Zimuzu and Media Industry in China
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Zimuzu (字幕組, ZMZ) are Chinese online communities that share subtitled versions of foreign television and movies, often within hours of domestic release. Although unauthorized and unlicensed, the programs are streamed and downloaded on tablets and smartphones, free of charge. ZMZ allow many thousands of Chinese viewers to devour foreign fare (e.g., Prison Break, Desperate Housewives, The Big Bang Theory), sidestepping official channels of circulation. The volunteerism of ZMZ subtitlers is remarkable and distinctive, and it may not be too much to call ZMZ an industry. We propose understanding ZMZ within the spheres of marketization and the regulatory framework of China’s media industry. In scale, organization, and professionalism, ZMZ typify slippage between state regulation and market-driven media consumption.
Keywords: China, Community, Distribution, Regulation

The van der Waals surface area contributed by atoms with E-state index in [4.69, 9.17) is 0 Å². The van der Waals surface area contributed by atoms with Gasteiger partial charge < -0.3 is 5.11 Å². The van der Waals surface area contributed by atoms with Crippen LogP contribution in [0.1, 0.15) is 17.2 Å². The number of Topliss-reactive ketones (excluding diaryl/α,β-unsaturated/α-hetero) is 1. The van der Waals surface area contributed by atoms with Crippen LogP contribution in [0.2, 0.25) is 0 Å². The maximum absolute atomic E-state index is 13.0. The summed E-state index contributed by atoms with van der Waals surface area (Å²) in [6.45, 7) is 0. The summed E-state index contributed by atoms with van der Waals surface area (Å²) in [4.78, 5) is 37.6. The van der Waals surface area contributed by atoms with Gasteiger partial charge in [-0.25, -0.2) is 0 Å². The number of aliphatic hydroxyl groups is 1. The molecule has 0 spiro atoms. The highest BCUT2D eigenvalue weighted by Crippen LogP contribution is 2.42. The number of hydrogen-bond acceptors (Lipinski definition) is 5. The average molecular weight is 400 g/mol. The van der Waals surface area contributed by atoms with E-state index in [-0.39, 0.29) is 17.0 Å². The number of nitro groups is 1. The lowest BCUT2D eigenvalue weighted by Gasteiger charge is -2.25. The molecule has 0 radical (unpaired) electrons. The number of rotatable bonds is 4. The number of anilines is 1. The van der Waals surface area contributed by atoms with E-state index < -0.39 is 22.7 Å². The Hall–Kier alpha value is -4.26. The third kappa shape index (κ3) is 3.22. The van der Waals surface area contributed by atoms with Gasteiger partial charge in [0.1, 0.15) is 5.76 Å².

Zimuzu (字幕組, ZMZ) are professional-grade Chinese subtitlers that circulate their work on a volunteer basis. These online communities translate foreign television and film and make them available to all, online. They are made up of college students and young professionals with an ethic of teamwork, commitment, and passion. These communities are self-selecting; members must have the available time, skills, and computer literacy to participate. ZMZ are hierarchical associations consisting of a hundred or so active members, much like any IT company or startup. Members contribute according to their ability—language, copyediting, web design, synchronization, postproduction, management, troubleshooting, and so on. Translation is the prime mover, matching Chinese counterparts to colloquial foreign lines and quips; yet there is much more that ZMZ do, in technical skill, timing, layout, occasional annotations, and streamlined workflows. ZMZ’s mission is to lock on to and keep up with programming flows from America, Britain, Japan, South Korea, and even Thailand, among others. ZMZ groups share a common, collective purpose, competitive drive, and an audience of many thousands, even millions for a product that is shared, not sold. These groups are driven and resolved to produce quality Chinese translations promptly, and outplay other teams. ZMZ members often see foreign media as superior to China Central Television (CCTV, the Communist Party broadcaster), regional channels, and blockbusters showing in China’s multiplexes. Members write of official media’s “stupidity” and “bad taste.” They inveigle major corporations, from state-run distribution circuits, to the foreign commercial providers, to even DVD pirates, whose knock-offs are wrecked by the up-to-date accuracy of free ZMZ titles.